It was only when we rescued Mike and Jimmy that we found out about the disease and what it did to people. While the rest of us fell apart, each in our own way, Bill kept us going, and together we worked out a plan. We’d headed east to the Bahamas to see if we could find any others who, like us, had survived the onslaught of the disease. That was how we’d ended up in Hope Town, although we lost Bill along the way. His loss had been devastating, but after some initial wavering, Rob had replace him as captain. I watched how the others changed and knew that I had to leave behind the stroppy teenager who’d boarded the catamaran in Cape Town, and do a bit of growing up myself. Jack had helped with that: he was the one in charge of Hope Town, although all decisions were made by the community as a whole, and I had learned a lot from him about how to handle other people, and how to survive.

As we both matured, the animosity between Jon and me evaporated and we started to realise that, underneath the facades we used to protect ourselves from the world, we were actually pretty similar. It would be easy to say that we’d just got caught up in the situation, but it was more than that. I’d never believed in the existence of soulmates until Jon — the real, grown-up Jon — and then he was taken away from me. It was Rob who’d killed him, but by then he was no longer the Jon I’d grow to love: the disease had seen to that.

Now here I was, sitting off another remote island on the other side of the Atlantic, offering to go ashore and check a hut for infected. I’d never have been this brave before, and if Jon had still been here, I probably wouldn’t have been able to do it. But now, with Jon gone, I knew I couldn’t let him down; I knew I had to step up, just as he had. And with no one else around who could do it — not without putting the survival of our little group, and indeed the remnants of the community which remained in Hope Town, in greater danger — what else could I do?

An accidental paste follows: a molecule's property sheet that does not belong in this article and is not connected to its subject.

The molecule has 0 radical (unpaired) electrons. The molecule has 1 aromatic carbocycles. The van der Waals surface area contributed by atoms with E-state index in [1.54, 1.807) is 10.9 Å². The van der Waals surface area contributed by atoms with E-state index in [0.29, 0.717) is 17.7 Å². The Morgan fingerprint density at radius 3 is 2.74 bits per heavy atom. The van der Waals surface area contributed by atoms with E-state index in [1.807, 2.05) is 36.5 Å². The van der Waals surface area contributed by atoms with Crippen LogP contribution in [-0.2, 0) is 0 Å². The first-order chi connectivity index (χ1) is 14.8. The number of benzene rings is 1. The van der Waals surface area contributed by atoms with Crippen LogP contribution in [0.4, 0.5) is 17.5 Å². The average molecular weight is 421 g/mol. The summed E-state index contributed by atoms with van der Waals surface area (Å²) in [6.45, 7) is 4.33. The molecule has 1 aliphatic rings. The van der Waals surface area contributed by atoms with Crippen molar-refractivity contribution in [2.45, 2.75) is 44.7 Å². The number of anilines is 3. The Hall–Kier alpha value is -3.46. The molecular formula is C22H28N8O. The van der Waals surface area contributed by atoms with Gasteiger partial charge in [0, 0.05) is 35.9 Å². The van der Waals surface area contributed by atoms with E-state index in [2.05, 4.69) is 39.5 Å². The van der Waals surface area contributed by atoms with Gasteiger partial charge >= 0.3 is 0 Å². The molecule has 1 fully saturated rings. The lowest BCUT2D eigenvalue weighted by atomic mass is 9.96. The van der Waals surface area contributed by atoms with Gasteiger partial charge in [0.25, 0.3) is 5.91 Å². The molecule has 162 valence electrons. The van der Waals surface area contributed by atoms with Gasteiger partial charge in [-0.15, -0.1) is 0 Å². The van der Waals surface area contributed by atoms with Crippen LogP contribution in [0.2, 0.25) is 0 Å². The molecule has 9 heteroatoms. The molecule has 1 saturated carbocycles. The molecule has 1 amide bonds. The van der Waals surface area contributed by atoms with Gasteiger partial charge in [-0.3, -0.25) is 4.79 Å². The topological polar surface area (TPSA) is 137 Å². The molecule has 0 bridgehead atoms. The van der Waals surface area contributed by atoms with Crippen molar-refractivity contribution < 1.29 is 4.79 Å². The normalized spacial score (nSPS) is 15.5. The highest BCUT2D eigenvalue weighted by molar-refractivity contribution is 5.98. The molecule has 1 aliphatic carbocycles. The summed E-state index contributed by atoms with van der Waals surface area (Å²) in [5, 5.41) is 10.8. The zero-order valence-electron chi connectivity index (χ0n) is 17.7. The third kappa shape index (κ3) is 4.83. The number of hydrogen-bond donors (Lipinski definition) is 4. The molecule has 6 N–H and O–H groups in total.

The rubber dinghy bumped against the sandy shore, and for the first time in more than two months, I stepped onto land. I felt the ground move beneath my feet, but I knew it was just an illusion caused by spending so much time floating around on the ever-moving surface of the sea. The hand-held radio tucked into my back pocket crackled and I pulled it out.

I pressed the transmit button. ‘What did you say, Rob?’

I let the button go and waited. It was a second before it crackled again. ‘I said, how’s it looking from your end?’

I swept my eyes across the beach and back again before replying. ‘Everything seems quiet, but I’m nowhere near the hut yet.’ I glanced up at it. ‘How do things look from where you are?’

I heard Rob key the microphone. ‘Nothing’s moving, CJ, at least not that we can see.’

‘Roger that.’ I tucked the radio back into my pocket and looked out towards the catamaran, the cabin’s superstructure stretched between its twin hulls and its mast stuck high into the air. The once-white paintwork was now dull, grey and peeling, and I could see long strands of seaweed growing along the waterline. It had been brand-new and sparkling clean when I’d first boarded it in Cape Town, but now, just over six months later, it was a battered and weather-worn shadow of its former self. Given all it had been through, this was no surprise, and I wondered how much more it could take. No boat would last forever, and this was one of the reasons we had to find somewhere where we could live on the land once more; somewhere which was both free of the disease, and where the infected couldn’t reach us.

The others were crowded on to the roof of the cabin, binoculars trained on the island, ready to warn me the moment they saw anything which might suggest trouble coming my way. We’d done this type of thing before and we all knew the drill, but there was one difference: last time, Rob had been armed with a hunting rifle, ready to shoot any infected that got too close. It wasn’t that we didn’t still have the rifle, we did, but we were out of bullets, so it was pretty much useless until we found some more, and I had no idea when that might happen.